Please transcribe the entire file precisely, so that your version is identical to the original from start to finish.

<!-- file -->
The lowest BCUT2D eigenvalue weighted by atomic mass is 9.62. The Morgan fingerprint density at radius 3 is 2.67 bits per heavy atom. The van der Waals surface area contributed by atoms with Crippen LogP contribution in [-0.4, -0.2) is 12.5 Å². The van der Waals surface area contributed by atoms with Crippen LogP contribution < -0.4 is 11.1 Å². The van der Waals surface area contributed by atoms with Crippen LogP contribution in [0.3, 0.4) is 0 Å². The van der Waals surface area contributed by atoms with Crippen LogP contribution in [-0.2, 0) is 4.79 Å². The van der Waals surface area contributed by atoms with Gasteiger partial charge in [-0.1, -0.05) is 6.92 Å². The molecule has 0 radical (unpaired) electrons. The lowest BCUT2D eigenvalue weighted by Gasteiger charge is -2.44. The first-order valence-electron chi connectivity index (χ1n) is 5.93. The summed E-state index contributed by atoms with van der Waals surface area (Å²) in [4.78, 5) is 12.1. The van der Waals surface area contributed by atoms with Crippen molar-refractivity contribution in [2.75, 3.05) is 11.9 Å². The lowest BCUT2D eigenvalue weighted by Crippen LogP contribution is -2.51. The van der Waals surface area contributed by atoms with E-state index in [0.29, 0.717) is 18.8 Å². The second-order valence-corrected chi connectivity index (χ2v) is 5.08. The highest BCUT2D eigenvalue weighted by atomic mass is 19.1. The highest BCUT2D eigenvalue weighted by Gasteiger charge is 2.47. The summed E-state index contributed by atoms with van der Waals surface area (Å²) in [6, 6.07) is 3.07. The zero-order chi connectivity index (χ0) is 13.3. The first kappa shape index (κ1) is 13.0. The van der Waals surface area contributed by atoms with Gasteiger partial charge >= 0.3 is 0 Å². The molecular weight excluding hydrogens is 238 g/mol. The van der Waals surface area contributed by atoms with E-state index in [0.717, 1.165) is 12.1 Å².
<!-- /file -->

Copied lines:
The lowest BCUT2D eigenvalue weighted by atomic mass is 9.62. The Morgan fingerprint density at radius 3 is 2.67 bits per heavy atom. The van der Waals surface area contributed by atoms with Crippen LogP contribution in [-0.4, -0.2) is 12.5 Å². The van der Waals surface area contributed by atoms with Crippen LogP contribution < -0.4 is 11.1 Å². The van der Waals surface area contributed by atoms with Crippen LogP contribution in [0.3, 0.4) is 0 Å². The van der Waals surface area contributed by atoms with Crippen LogP contribution in [-0.2, 0) is 4.79 Å². The van der Waals surface area contributed by atoms with Gasteiger partial charge in [-0.1, -0.05) is 6.92 Å². The molecule has 0 radical (unpaired) electrons. The lowest BCUT2D eigenvalue weighted by Gasteiger charge is -2.44. The first-order valence-electron chi connectivity index (χ1n) is 5.93. The summed E-state index contributed by atoms with van der Waals surface area (Å²) in [4.78, 5) is 12.1. The van der Waals surface area contributed by atoms with Crippen molar-refractivity contribution in [2.75, 3.05) is 11.9 Å². The lowest BCUT2D eigenvalue weighted by Crippen LogP contribution is -2.51. The van der Waals surface area contributed by atoms with E-state index in [0.29, 0.717) is 18.8 Å². The second-order valence-corrected chi connectivity index (χ2v) is 5.08. The highest BCUT2D eigenvalue weighted by atomic mass is 19.1. The highest BCUT2D eigenvalue weighted by Gasteiger charge is 2.47. The summed E-state index contributed by atoms with van der Waals surface area (Å²) in [6, 6.07) is 3.07. The zero-order chi connectivity index (χ0) is 13.3. The first kappa shape index (κ1) is 13.0. The van der Waals surface area contributed by atoms with Gasteiger partial charge >= 0.3 is 0 Å². The molecular weight excluding hydrogens is 238 g/mol. The van der Waals surface area contributed by atoms with E-state index in [0.717, 1.165) is 12.1 Å².